Dec 08

SHAKIN’ STEVENS – “This Ole House”

FT + Popular47 comments • 6,455 views

#477, 28th March 1981

The last time “This Ole House” came up, a commenter on ILM quite rightly pointed out what I somehow hadn’t twigged – that it’s a song about dying. Of all songs on that theme, it’s surely one of the most stoical in its way – a joyful “whatever” in the teeth of advancing decrepitude. Liveliness was about all Shakin’ Stevens had going for him, but goodness he worked it.

Shaky sidesteps new wave and new pop and reaches back to the rock’n’roll revival that played such a part in the mid-70s’ charts. That had a cabaret tinge and so does he, but there’s an energy in his pastiche that – at this stage anyway – keeps it bearable. His other great advantage over fellow revivalists was knowing how to present that energy on video – on the clip for “This Ole House” he’s in perpetual motion and as the song cuts from room to room to roof it’s like Shaky’s dancing with the house itself.



  1. 1
    peter goodlaws on 17 Dec 2008 #

    Yes, it is indeed about dying, getting ready to see the Saint and he don’t mean Simon Templar. I thought this was alright although I can’t really get too excited about Shakey unlike Mike Read who kept on about what good mates they were.

  2. 2
    Conrad on 17 Dec 2008 #

    he was a great mover, Shaky. Not a fan of his although my feelings towards him have mellowed. I positively detested this at the time. Now, it doesn’t sound too bad.

    A good professional production by Stuart Coleman, and a vibrant performance. 4’s about right.

    While it doesn’t fit with the prevailing new romantic/new pop, there were a handful of rockabilly revival hits in early 81 – Stray Cats in particular, which is edgier than Shaky of course, and Polecats (who were in the chart with a cover of Bowie’s “John I’m Only Dancing” at this point).

    And the drum beat is pretty close to “Do The Hucklebuck” and a certain bubbly cocktail heading this way soon….

  3. 3
    Matthew H on 17 Dec 2008 #

    It’s ok, isn’t it? We all loved it as kids, my five-year-old sister in particular. She sang an interesting set of misheard lyrics, something about a “donkey’s store”. Anyway.

    I saw Shaky at Glastonbury, hobbling through a muted set and refusing to kow-tow to the fans who, erm, wanted the hits. He played this, fortunately, but refused to gratify the punters waving hastily constructed Green Doors. I’d popped along in a professional capacity and interviewed some of the more rabid Shakistas – most of them were just taking the piss, although I ended up having a long conversation with a couple of serious gentlemen who ran “the most popular Shaky fansite”. They were terribly worried I’d stitch them and Shaky up, but they were so nice I couldn’t dream of it. I was carried along by their enthusiasm; shame the great man wasn’t.

    I hadn’t clocked this was about death. Perhaps I was mishearing the lyrics too. Its insouciance is going to change my LIFE.

  4. 4
    rosie on 17 Dec 2008 #

    This feels like the eighties getting under steam again after the lengthy throwback. Not an eighties of innovative synth-pop but an eighties of off-the-peg, mass-produced bubblegum that will never go away as it passes through Stock Aching Waterlogged even unto to our own present day of smug oaf Cowell and his marketing chums. Not that I care much about them anyway except in an eye-rolling way.

    This was the age of conformity of course. Even the TV game shows, tosh like “Family Fortunes” and “Hollywood Squares”, were aimed at production-line conformity, rewarding sheep-like behaviour and penalising original thinking. Shaking Stevens seems to me the very epitomy of the idea.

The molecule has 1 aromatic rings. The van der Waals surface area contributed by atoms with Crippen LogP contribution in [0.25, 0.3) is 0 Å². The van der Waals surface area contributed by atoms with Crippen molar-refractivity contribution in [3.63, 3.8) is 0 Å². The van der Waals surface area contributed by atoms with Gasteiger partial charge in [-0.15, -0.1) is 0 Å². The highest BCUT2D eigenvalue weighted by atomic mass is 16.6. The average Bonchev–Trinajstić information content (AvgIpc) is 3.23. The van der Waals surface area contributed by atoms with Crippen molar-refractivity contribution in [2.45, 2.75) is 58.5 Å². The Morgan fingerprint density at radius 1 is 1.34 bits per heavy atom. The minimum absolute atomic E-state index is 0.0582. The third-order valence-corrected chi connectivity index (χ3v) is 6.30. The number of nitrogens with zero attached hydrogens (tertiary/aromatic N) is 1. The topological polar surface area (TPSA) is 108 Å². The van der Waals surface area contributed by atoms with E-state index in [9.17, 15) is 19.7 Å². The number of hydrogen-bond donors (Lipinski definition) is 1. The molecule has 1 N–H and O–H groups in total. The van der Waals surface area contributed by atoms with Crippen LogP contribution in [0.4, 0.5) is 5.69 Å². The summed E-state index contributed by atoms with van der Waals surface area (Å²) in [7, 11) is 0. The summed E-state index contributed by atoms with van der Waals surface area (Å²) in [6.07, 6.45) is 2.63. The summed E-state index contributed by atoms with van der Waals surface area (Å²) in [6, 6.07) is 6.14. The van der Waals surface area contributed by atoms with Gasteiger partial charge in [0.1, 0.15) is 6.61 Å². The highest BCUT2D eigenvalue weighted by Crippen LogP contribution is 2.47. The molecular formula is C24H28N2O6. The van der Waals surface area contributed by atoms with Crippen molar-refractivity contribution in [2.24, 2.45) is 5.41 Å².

The same score as Rosemary Clooney got for the song? Come off it – Rosie did it with so much more panache. 2 from me.

  5. 5
    Tom on 17 Dec 2008 #

    I think I was a bit harsh on Clooney, as on a lot of the 50s hits really.

    And while her take is better, I think you’re being a bit harsh on Shaky – “mass-produced bubblegum” isn’t really what’s going on here: Shaky was much like Gary Glitter, a hard-working lifelong entertainer who got a lucky break or two and tapped into an audience. He might have ended up outstaying his welcome but there’s nothing cynical about him.

  6. 6
    LondonLee on 17 Dec 2008 #

    Fun but I preferred his one after next which I just looked up and found out the bunny prevents me from mentioning.

    Just because I want to talk about Bryan Ferry some more don’t you think if he put on a few pounds and wore a denim jacket (“Never!” cries our Bryan) he would look a bit like Shaky on that sleeve.

    There was quite a big Rockabilly scene in England which I think Shaky once had some respect in. Until the hits anyway.

  7. 7
    lonepilgrim on 17 Dec 2008 #

    re 5 – well, Gary tapped into his audience a little too enthusiastically

    I respect the fact that Shaky was a genuine rock’n’roll fan and not a cynical hoofer but even so this is just the definition of cheese for me – and Dairylea at that.

  8. 8
    The Lurker on 17 Dec 2008 #

    In the Kelly Marie thread Tom discussed his pre-Top of the Pops days when his main exposure to pop was through the likes of Swap Shop. I’m a couple of years younger than Tom but my initiation into pop was similar – this is one of the first Popular entries that I can definitely remember from first time round as Shaky was a regular on Swap Shop/Saturday Superstore.

    It seems odd that the rebellious music for teenagers of the 50s turned into safe music for six-year-olds, but that was what Shaky was. I thought he was great as a kid, and can’t really bring myself to dislike him now – the six year old Lurker had no knowledge of the original rock’n’rollers and I find it difficult to bracket Shaky with them now.

  9. 9
    Mark G on 17 Dec 2008 #

    Well, when you get kiddies parties soundtracked by The Ramones and Stooges, yup it’s odd.

  10. 10
    SteveM on 17 Dec 2008 #